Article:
It is the first time and a great chance to have a chat with and listen to a Japanese harpsichordist, Mie Hayashi, playing her special instrument this week. This beautifully patterned design is called a Harpsichord, which I’ve never heard of it before ever. If we have hammering on a piano, then for harpsichord, it will produce sound by plucking strings while we press the keys.
Hayashi said that there is no sustain pedal for a Harpsichord like we had on a piano (Hayashi, 2015), this may be because there was no sustain pedal effect in the taste of the classical baroque music during the renaissance and baroque eras. If one plays such a classical instrument within a new aged period, can we call this neoclassicism?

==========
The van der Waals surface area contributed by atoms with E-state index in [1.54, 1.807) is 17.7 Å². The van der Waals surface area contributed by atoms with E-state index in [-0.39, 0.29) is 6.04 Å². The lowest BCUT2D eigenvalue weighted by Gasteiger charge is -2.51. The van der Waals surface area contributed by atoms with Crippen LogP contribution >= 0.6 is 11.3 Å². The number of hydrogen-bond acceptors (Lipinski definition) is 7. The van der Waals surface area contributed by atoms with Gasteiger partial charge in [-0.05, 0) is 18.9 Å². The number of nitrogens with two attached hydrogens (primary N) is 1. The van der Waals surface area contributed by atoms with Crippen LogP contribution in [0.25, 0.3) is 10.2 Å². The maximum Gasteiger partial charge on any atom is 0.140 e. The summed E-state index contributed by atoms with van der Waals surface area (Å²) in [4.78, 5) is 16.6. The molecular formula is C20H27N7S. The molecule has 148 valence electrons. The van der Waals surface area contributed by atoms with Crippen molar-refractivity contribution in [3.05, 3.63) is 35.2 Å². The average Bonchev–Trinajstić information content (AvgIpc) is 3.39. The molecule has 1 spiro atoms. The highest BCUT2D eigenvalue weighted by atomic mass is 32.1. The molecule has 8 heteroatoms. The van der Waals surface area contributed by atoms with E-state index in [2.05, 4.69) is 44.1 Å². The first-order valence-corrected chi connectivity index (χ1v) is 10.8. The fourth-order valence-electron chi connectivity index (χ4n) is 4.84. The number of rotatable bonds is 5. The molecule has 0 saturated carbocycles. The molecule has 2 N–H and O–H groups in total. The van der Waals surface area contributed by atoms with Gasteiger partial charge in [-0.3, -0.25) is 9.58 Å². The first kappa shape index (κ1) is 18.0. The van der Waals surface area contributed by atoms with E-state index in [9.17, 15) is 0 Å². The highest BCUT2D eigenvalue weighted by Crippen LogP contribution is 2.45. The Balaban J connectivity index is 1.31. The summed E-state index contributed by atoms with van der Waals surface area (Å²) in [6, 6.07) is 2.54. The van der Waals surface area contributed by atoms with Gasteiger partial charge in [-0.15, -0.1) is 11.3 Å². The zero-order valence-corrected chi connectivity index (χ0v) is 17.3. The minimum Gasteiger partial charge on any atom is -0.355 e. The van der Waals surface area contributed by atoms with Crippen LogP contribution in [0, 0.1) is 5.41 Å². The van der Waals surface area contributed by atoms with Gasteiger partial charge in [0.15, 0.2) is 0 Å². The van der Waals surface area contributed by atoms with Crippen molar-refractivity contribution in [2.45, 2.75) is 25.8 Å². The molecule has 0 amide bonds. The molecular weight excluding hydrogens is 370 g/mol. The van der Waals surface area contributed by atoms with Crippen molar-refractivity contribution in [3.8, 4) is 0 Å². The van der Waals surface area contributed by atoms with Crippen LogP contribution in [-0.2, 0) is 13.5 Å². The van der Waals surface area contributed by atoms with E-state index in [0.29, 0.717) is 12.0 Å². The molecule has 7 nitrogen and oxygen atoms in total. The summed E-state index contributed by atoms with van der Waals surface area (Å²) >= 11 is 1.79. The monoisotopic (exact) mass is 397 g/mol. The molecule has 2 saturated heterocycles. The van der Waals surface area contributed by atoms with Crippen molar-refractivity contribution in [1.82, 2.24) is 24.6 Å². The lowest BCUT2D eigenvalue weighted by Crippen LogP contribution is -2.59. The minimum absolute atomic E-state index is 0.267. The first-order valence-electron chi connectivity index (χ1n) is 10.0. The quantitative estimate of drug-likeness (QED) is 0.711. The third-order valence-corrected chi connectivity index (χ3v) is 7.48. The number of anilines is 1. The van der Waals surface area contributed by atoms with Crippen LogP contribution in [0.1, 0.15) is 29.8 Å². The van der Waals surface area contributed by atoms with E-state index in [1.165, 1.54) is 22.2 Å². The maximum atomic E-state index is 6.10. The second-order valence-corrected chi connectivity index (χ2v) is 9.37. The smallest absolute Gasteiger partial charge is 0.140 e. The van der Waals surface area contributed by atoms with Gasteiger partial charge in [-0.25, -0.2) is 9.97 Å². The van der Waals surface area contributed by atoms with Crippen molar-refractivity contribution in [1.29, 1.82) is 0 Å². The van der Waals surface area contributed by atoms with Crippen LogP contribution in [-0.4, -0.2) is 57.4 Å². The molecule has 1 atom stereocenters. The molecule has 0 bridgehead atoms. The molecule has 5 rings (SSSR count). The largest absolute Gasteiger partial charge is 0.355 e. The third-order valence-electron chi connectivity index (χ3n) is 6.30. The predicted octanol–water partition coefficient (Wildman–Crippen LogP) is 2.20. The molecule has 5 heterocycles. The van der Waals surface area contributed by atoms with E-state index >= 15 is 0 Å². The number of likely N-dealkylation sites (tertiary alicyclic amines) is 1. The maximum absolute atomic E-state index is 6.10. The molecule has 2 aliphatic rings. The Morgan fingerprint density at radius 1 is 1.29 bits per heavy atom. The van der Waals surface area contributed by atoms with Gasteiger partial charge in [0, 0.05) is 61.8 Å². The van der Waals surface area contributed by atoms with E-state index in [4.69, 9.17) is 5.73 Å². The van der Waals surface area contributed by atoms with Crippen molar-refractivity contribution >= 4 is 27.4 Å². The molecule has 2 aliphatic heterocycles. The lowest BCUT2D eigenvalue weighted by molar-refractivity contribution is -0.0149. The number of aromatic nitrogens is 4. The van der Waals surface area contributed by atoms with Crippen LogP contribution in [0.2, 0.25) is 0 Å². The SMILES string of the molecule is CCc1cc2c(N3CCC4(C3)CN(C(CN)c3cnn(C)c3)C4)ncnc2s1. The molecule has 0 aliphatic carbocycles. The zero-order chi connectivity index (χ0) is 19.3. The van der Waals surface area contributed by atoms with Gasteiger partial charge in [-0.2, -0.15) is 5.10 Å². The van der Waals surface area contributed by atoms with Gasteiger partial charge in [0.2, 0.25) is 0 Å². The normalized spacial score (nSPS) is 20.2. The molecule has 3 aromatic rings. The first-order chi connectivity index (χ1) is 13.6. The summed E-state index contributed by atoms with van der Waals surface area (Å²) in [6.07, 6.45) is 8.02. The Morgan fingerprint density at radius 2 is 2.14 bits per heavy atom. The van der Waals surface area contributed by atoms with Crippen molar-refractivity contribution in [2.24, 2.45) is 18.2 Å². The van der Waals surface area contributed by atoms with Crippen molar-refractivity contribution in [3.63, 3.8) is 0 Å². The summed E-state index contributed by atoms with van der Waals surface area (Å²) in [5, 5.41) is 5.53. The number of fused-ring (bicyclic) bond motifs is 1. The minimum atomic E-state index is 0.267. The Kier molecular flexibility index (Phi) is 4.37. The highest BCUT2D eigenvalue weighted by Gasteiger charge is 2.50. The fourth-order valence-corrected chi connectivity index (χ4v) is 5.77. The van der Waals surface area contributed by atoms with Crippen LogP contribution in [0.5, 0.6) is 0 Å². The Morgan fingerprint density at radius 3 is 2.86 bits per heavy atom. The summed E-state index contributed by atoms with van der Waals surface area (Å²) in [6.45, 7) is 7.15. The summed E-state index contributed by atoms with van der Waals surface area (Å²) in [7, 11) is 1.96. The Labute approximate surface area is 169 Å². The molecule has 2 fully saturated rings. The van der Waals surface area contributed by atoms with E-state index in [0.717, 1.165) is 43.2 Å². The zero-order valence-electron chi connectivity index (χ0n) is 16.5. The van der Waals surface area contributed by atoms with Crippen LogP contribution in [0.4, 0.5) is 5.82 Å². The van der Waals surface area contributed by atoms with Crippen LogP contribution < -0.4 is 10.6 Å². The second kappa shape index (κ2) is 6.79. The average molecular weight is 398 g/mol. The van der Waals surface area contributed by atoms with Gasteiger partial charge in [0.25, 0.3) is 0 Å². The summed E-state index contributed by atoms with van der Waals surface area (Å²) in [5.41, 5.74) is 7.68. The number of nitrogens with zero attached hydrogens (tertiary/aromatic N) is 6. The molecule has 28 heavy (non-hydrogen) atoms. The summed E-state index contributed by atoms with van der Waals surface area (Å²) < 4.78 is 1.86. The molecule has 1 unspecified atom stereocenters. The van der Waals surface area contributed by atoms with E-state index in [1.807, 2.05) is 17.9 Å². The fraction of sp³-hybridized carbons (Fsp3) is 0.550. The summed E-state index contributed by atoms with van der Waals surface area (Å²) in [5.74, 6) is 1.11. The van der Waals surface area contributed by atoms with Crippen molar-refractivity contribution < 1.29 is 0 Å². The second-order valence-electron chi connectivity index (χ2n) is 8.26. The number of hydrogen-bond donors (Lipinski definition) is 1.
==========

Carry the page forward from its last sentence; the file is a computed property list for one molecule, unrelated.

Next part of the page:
It is very interesting because harpsichord sounds like an electric instrument, which in fact it is not. Half a harp, half a guitar, it suits best for those who are sensitive to the higher frequencies. This, may be an example of its sound if you would like to hear: https://www.youtube.com/watch?v=CqtGBR80NWw#t=97 (1:37 – 2:25)
Hayashi, M. (2015) Lunchtime Concert: The Herschel Trio. Newcastle: King’s Hall, Newcastle University. 26 February.